What to Do if You’re Caught in a Riot
It doesn’t really matter where you’re at these days. The world is a tinderbox. One minute you’re spending a nice afternoon window shopping, and the next minute, all hell is breaking loose. Do you know what to do if you’re caught in a riot?
Civil unrest is becoming a more frequent occurrence, often organized via social media and messaging apps. Any time there’s a verdict, it doesn’t really matter which way it goes. A riot may ensue. Chaos regularly erupts when there’s a police-involved shooting. The appearance of unpopular public figures, groups who disagree politically showing up at one another’s shindigs, statues that are suddenly deemed inappropriate… it doesn’t take much these days for ordinary people to turn into violent mobs. And if you happen to be unfortunate enough to be in the area when this happens, through no fault of your own, you have to figure out what to do if you’re caught in a riot.
Here’s What to Do If You’re Caught in a Riot
Plan A.) Leave Immediately.
This article assumes that you aren’t deliberately out there rioting with everybody else and that you don’t want to be in the midst of a riot. Perhaps you were attending what was supposed to be a peaceful protest about a cause you deeply support. Maybe you were just walking down the street to the bus stop and suddenly found yourself in the middle of a burgeoning episode of unrest. It could be that the crowd separates your workplace and your parking place.
Whatever the reason you happen to be there, leave. Leave immediately. If you have children with you, go even faster. The very safest course of action is to get away from the riot as quickly as possible.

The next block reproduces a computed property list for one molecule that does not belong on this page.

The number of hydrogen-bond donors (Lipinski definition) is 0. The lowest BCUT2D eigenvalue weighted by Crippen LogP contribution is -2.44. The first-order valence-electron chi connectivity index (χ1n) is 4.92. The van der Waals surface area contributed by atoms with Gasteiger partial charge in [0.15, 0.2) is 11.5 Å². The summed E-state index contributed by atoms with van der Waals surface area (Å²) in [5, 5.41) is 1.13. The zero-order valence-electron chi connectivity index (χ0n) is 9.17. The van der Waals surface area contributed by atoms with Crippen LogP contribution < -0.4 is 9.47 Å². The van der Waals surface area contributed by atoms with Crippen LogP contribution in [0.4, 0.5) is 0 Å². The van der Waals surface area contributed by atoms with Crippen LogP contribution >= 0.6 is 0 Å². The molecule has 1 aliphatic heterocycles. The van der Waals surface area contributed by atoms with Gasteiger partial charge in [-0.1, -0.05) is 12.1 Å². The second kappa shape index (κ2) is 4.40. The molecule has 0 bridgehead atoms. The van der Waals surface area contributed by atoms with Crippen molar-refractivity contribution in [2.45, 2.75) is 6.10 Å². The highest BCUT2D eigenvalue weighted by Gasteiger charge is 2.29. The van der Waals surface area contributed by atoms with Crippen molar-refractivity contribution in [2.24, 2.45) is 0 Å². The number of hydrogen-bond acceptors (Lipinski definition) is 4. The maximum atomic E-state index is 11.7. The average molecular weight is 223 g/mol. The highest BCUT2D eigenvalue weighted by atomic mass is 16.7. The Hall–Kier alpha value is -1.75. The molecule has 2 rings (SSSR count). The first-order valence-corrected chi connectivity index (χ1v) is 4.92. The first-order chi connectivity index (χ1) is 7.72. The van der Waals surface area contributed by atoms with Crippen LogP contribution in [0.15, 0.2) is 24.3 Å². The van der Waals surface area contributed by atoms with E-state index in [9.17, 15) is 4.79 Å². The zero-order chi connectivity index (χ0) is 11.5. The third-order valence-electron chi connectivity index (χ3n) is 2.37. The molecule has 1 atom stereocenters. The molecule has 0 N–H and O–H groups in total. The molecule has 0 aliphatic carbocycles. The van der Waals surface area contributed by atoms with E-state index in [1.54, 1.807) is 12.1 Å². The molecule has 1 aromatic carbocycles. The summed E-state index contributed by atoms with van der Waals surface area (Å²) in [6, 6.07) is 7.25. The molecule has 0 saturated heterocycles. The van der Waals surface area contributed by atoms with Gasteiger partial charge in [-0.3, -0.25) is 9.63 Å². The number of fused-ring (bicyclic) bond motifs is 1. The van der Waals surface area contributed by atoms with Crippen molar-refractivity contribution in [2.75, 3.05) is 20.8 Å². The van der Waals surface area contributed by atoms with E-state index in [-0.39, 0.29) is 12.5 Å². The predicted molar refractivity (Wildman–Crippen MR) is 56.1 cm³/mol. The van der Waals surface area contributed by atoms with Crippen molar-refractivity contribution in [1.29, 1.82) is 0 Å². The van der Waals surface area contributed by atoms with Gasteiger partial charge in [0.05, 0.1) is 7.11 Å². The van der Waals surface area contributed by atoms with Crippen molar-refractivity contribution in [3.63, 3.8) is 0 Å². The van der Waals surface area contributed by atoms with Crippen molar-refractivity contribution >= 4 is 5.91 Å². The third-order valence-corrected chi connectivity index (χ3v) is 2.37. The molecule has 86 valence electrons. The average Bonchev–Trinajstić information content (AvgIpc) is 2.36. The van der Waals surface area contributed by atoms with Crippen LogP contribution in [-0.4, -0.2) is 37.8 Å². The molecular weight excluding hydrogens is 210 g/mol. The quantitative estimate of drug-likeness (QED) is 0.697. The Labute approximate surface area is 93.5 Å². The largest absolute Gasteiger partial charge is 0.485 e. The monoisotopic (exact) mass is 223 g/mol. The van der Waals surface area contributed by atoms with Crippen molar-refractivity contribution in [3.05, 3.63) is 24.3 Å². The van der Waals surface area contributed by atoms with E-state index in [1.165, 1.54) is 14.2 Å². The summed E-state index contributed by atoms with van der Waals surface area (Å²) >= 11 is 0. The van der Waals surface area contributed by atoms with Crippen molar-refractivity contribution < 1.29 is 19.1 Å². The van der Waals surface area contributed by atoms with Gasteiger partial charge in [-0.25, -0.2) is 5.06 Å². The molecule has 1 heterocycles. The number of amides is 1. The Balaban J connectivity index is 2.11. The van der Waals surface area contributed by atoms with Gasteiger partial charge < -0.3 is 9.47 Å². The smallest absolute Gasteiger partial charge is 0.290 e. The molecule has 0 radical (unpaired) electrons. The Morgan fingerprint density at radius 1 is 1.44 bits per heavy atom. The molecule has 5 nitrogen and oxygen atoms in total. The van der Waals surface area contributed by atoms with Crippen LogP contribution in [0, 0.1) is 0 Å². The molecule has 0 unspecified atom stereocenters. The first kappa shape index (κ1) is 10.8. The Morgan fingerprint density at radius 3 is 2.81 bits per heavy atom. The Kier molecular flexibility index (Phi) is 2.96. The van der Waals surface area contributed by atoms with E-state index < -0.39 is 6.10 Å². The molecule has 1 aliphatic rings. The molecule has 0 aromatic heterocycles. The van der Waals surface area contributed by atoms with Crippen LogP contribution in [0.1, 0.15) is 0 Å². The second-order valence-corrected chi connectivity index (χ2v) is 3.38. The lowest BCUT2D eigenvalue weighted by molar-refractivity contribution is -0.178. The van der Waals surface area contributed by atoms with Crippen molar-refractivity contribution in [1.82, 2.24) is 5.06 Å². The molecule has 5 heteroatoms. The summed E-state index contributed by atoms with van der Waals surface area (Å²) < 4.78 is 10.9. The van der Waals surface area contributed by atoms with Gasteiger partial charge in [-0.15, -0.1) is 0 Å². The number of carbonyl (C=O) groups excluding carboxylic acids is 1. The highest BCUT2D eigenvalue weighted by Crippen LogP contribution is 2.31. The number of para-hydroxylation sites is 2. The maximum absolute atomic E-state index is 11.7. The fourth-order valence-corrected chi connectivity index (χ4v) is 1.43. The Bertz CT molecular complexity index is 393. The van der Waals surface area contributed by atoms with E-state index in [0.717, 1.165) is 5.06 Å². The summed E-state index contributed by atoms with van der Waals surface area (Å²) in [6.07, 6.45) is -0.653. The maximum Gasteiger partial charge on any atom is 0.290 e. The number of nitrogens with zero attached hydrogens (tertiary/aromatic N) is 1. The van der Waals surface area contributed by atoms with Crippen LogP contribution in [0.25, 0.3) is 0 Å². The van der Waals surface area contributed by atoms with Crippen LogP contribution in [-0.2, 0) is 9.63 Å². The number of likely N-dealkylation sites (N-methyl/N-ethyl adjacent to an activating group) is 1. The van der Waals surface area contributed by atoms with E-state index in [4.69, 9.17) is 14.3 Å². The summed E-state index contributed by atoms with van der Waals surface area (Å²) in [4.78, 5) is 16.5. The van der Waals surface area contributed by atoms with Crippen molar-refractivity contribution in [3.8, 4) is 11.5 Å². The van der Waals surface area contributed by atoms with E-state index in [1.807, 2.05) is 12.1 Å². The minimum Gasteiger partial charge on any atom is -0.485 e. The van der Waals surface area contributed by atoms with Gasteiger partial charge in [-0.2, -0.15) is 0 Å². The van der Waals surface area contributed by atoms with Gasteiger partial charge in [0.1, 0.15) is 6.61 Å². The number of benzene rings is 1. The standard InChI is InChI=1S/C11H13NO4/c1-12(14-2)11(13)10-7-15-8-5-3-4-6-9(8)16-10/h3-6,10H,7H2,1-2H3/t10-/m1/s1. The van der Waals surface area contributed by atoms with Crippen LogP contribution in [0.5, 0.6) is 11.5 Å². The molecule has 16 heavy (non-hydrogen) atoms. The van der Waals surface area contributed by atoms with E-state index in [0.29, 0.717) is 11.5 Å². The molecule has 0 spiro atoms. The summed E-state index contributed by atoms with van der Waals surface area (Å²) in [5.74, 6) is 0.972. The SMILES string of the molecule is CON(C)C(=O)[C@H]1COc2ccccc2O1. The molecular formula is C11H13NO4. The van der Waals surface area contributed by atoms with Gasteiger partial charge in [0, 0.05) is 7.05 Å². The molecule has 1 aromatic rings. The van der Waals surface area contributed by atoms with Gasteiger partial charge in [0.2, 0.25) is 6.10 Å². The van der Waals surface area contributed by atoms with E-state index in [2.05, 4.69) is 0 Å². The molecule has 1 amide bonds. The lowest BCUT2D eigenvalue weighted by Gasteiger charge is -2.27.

Plan B.) How to Get Out of the Crowd
But what if the riot has evolved around you, and you find yourself in the center of things? That makes it a whole lot trickier to just leave. Whatever you do, don’t try to take a horizontal path directly to the sidelines. That’s a good way to get trampled or pushed down by an angry crowd. Make your way to safety diagonally, exit down the nearest side street, and revert to Plan A.
Plan C.) Try to Blend In
Depending on the mood of the crowd, extricating yourself might not be as simple as moving diagonally with the group. Mob mentality is a scary thing and can cause ordinarily nice, law-abiding people to do things they’d never do ordinarily. Dr. Wendy James writes of the psychology of mob behavior:
A mob mentality phenomenon has occurred throughout human history, whether witch-burning, religious zealotry, political protests or reaction to perceived racial microaggressions.
Three psychological theories address crowd behavior.
First is Contagion Theory, proposes that crowds exert a hypnotic influence on their members that results in irrational and emotionally charged behavior often referred to as crowd frenzy.
Second is Convergence Theory that argues the behavior of a crowd is not an emergent property of the crowd but is a result of like-minded individuals coming together. If it becomes violent is not because the crowd encouraged violence yet rather people wanted it to be violent and came together in a crowd.
Third is Emergent-Norm Theory that combines the two above arguing that a combination of liked-minded individuals, anonymity and shared emotions leads to crowd behavior.
Clearly, this is not a good situation in which to find yourself. It’s imperative not to set yourself up as the perceived enemy when people are influenced by a mob mentality. This is literally a life-and-death situation.
You don’t want to break any laws or commit acts of violence or vandalism, but otherwise, blending in is reasonably easy. Even if it goes against your grain, act like the people around you. Chant the same slogans. If there’s a sign on the ground, pick it up. All the while, work your way diagonally to the edge of the crowd (Plan B) so you can get the heck out of there (Plan A.)
What to Do If You’re Caught in a Riot in Your Vehicle
Being caught in a riot in your vehicle is a totally different situation. You’ll see lots of bravado out there in Internetland about how you should just speed up because they’ll either move or get run over. That’s a great idea…if you want to go to prison or get dragged out of your disabled vehicle and beaten to death.